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first_imgGovernor Tom Wolf and First Lady Frances Wolf Announce LED Energy-Saving Initiative at Annual Governor’s Residence Earth Day Celebration SHARE Email Facebook Twitter April 22, 2019center_img Environment,  First Lady Frances Wolf,  Governor’s Residence,  Press Release Harrisburg, PA – In accordance with Governor Wolf’s 2019 GreenGov Executive Order, Governor Tom Wolf and First Lady Frances Wolf today announced a new LED lighting initiative during the third annual public Earth Day celebration at the Governor’s Residence in Harrisburg.“We are proud to announce that the Governor’s Residence has taken important steps to convert all interior lighting from traditional bulb to energy-saving, efficient LEDs,” the First Lady said. “The return on investment for these new bulbs will occur in just six months – a smart move from both an environmental and economic standpoint.”The governor and first lady were joined at the Earth Day Celebration by Department of Environmental Protection (DEP) Secretary Patrick McDonnell, Department of Conservation and Natural Resources (DCNR) Secretary Cindy Adams Dunn, and Department of General Services (DGS) Secretary Curt Topper.“Celebrating Earth Day is a great way to appreciate the tremendous natural environment we have in Pennsylvania and set an example for how everyone can reduce their carbon footprint to help protect it,” said DEP Secretary Patrick McDonnell. “With signs of climate change increasing, Governor Wolf has set state goals for reducing greenhouse gas emissions, and all Pennsylvanians have a part to play. DEP is committed to leading by example in our offices and to providing guidance and funding that enable other state and local leaders, business owners, community organizations, and citizens to take action.”Governor Wolf’s GreenGov Executive Order requires Pennsylvania to reduce greenhouse gas emissions 26 percent by 2025 and 80 percent by 2050. Governor Wolf has also established the GreenGov Council to improve energy efficiency across Commonwealth agencies, reducing Pennsylvania’s climate change contributions and saving taxpayers money. The Department of Environmental Protection has released strategies to lower greenhouse gas emissions through increased solar power energy and increased use of electric and alternative fuel vehicles.Secretary Dunn noted DCNR’s contributions to the Governor’s Residence and the Earth Day gathering, including planter boxes made by the Pennsylvania Outdoors Corps; installation and planting of a rain garden; and distribution of free white pine seedlings to residence visitors.“Whether it’s energy conservation or waterways protection, the enhancements seen, and information offered here today are directly in line with our department’s mission,” Dunn said, “DCNR is proud to be a partner in this annual observation.”Pennsylvania Department of General Services Secretary Curt Topper noted that through the Guaranteed Energy Savings Act (GESA), the commonwealth has made an $89.9 million investment in 10 projects to renovate state facilities with energy efficiency measures that once complete, will result in carbon dioxide emissions being cut by approximately 17,000 tons which is the equivalent of more than 37,000 trees planted annually, removing over 3,100 cars off the road yearly and the annual energy usage of 1,500 homes. In addition, the completed projects will produce $4.6 million in savings annually.The program enables the commonwealth to take on energy efficiency projects at state facilities paying for them over time with the annual savings from reduced utility consumption, rather than using commonwealth funds for upfront capital investments.“Through the Guaranteed Energy Savings Act Program, the state reduces our carbon footprint, lowers our energy bills to fund new construction projects and ultimately generates savings for the commonwealth,” Topper noted. “We are not only protecting the environment, but we are also protecting the use of taxpayer dollars. It’s a true win-win for everyone involved.”Additional green features of the Governor’s Residence interior and grounds include:Rain barrels. The Residence utilizes several rain barrels placed strategically throughout the property to reuse and prevent storm water runoff.Solar panels on south-facing roof of Residence. The panels provide not only a source of clean electricity to the Residence, but also an uninterrupted power supply of renewable energy for critical communications systems. Ground source heat pump (GSHP) system, which replaced existing electric resistance heating. GSHP systems, also called geothermal heat pumps, concentrate existing heat, rather than burning fossil fuels to release energy. The GSHP system provides heat as well as supplemental cooling to the Residence.Reduction of paper products where possible. This includes a major reduction in the use of paper plates, paper and plastic cups, and bottled water daily at events held at the Residence.Recycling of glass, plastic, paper, and cardboard.Herb and vegetable gardens. The Residence is currently home to an herb garden and raised vegetable beds, the produce from which is used for cooking at the Residence. Hydroponic garden. To address the need for fresh herbs and vegetables that do not grow well on the Residence grounds or are needed for events in harsh winter months, Residence staff recently built an indoor hydroponic garden.Working and observation beehives. In additional to honey-producing beehives, the Residence installed observation beehives in 2017 so children can view the honey-making process and learn how important bees are to the environment and how the honey for culinary purposes at the Residence.last_img read more

first_imgFor 12 years, Nathalie Gosset worked for USC’s Alfred E. Mann Institute for Biomedical Engineering, most recently as a senior director of marketing and technology innovation evaluation. When she was fired in October 2015, she spoke up about a string of abuse that she said had been going on almost as long as she had been working there.Photo courtesy of the American Association of University Women Legal Action FundApproaching arbitration · Nathalie Gosset worked at the Alfred E. Mann Institute until October 2015, when she was fired by the University.“I can tell you I got traumatized by the environment and by [my boss],” Gosset said. “I still have strong difficulties to even drive around USC — I have traumatic reactions [and] fear.”Gosset has filed an arbitration demand against the University claiming that her employment was wrongfully terminated after she reported being sexually harassed by her boss, the executive director of the institute. She initially filed a lawsuit against her former boss and the Alfred Mann Institute on Feb. 23.“He used a lot of sexual terms and imagery in meetings and in one-on-one conversations with me,” Gosset said. “He did not touch me, but the verbal and sexual conversation ended up being strong, severe bullying.”The arbitration demand was filed against Gosset’s former boss, the Alfred Mann Institute’s head of human resources, the institute and USC.USC has since released a statement from Kelly Bendell, the University’s associate general counsel of litigation.“The allegations in the case of Nathalie Gosset are without merit. The university will defend itself and those named in the suit vigorously,” the statement said.Gosset said the harassment started soon after he joined the institute, and that while she attempted to mention it to the human resources department several times, she was disregarded.In February 2015, Gosset finally reported a verbal attack in her boss’ office “that was extremely inappropriate and very upsetting,” she said.The suit states that the executive director supposedly became annoyed with Gosset during a seminar when he was presenting a product idea to the senior management team in the room and she “stepped in to facilitate the questions and answers as she was tasked to do.” After the meeting, the document states, her boss leaned in toward her “in a menacing fashion” and allegedly said, “‘Your intervention in the meeting was blocking me from having an intellectual orgasm. You should be quiet, let me do my thing, and go and take a shower afterward.’”The document also mentions that when Gosset reported his conduct to an HR representative, the representative responded that “her reaction was the result of a fictional annoyance toward the speaker at the seminar” and “abused Gosset with a campaign of disdain and adverse employment action.”In an HR meeting following the incident, the executive director allegedly said that he could not guarantee that he would be able to contain his “sexually bullying behavior because the bully was in his blood,” according to the document.Gosset said that for months after the HR meeting, her boss treated her coldly and refused to speak to her, impairing Gosset’s ability to do her job. When Gosset talked to the HR representative about the rough treatment and distant behavior, the representative allegedly said that her worries were projections of “unresolved father-daughter issues,” which she needed to sort out.In October 2015, Gosset was relieved of her position.“I was presented termination papers on the grounds that my job function was eliminated,” Gosset said.Gosset’s lawyer, Lisa Bloom, has built her case on the grounds that USC failed to adequately handle a sexual harassment complaint.“We allege that USC failed to comply with its own written policy, because when Nathalie complained about being sexually harassed by her boss, USC failed to investigate [and] failed to protect her,” Bloom said. “In USC’s written policy about sexual harassment, it says that USC is supposed to do a prompt, thorough investigation within 60 days -— well, 60 days came and went; they didn’t do anything, [and] Nathalie got fired.”Bloom said that they wrote a letter after Gosset retained Bloom and her law firm, but USC still failed to investigate the matter.“They did nothing but delay and delay, told us they had other priorities and [said that] they just couldn’t get around to Nathalie Gosset who they had terminated,” Bloom said. “We then sued them, and only then did they claim to do an investigation. Of course they found that nobody did anything wrong, even though in their investigation they failed to even interview Nathalie Gosset, the complainant.”Bloom hopes for a multimillion dollar compensation for Gosset, or at least an amount based on Gosset’s lost earnings, lost benefits and “substantial emotional distress.”“This should be something that’s very significant and should require USC, when it gets a complaint like this, to take it very seriously,” Bloom said. “[USC needs] to make women’s careers a priority, and to stop telling women that these issues are not important, [that] everything else is going to come first, and ‘We’ll get around to it when we get around to it.’”The case will be heard in court in June of next year.last_img read more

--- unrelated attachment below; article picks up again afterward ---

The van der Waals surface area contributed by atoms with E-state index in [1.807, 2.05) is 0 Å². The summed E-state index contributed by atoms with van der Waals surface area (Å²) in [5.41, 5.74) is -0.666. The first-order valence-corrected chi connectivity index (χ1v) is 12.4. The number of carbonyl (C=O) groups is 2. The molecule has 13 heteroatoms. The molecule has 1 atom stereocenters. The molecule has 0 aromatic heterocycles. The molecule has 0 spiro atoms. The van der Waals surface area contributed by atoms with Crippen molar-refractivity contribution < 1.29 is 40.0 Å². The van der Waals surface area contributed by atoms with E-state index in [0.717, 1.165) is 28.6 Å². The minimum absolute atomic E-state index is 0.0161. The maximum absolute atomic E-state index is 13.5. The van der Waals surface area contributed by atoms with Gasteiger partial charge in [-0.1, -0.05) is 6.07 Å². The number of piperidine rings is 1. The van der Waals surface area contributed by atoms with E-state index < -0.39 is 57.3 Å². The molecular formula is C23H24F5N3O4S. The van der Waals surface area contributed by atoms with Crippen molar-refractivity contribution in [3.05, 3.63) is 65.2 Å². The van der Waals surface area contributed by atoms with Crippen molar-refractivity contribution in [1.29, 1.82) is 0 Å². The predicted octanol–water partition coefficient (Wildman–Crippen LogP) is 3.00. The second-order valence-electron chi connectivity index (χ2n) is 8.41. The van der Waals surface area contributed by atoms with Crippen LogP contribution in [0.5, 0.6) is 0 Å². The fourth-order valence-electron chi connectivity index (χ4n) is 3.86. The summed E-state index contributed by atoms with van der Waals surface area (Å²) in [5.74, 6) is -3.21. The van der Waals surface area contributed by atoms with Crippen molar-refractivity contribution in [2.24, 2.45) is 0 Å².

first_img Kindred marks fastest route to ‘normal trading’ as it delivers H1 growth July 24, 2020 Share Mace launches EQ Connect to solve the industry’s ‘single view’ conundrum on identifying risk  August 10, 2020 Submit The ninth edition of the International Women in Gaming Diversity Awards has taken place at The Savoy Hotel London, with a number of winners lauded throughout the night.Amongst them was Kindred Group, more specifically it’s legal team, who were crowned ‘Team of the Year,’ being recognised as “a team that has delivered change in the field of equality, diversity and inclusion in their company.”Stating that “diversity and equality are key parts of Kindred’s sustainability framework.” which sees it’s legal team consist of 12 employees represented by a 70%-30% female to male split, also consisting of more than seven nationalities, the group states a number of initiatives have been undertaken to drive this area of the business forward.Amongst them was it’s link-up with the All-in Diversity Project, an industry-driven initiative to benchmark diversity, equality and inclusion for the global betting and gaming sector, which it joined as a founding member. Henrik Tjärnström, Chief Executive Officer at Kindred Group, commented: “Equal opportunities lie at the heart of the entire employee journey at Kindred and it remains a key focus for the Group to improve on diversity and equality. “We are proud of the women and men who continue to drive our business forward and this award is a great testament to the hard work our legal team delivers everyday.”Liv Biesemans, Head of Legal Kindred Group, added: “I am extremely happy and proud that my team is recognised with this award. This team’s expertise and dedication drives our business’ success, makes us a true leader in the industry and contributes to Kindred being a great place to work.” Share Unibet backs #GoRacingGreen as lead racing charity  July 28, 2020 StumbleUpon Related Articleslast_img read more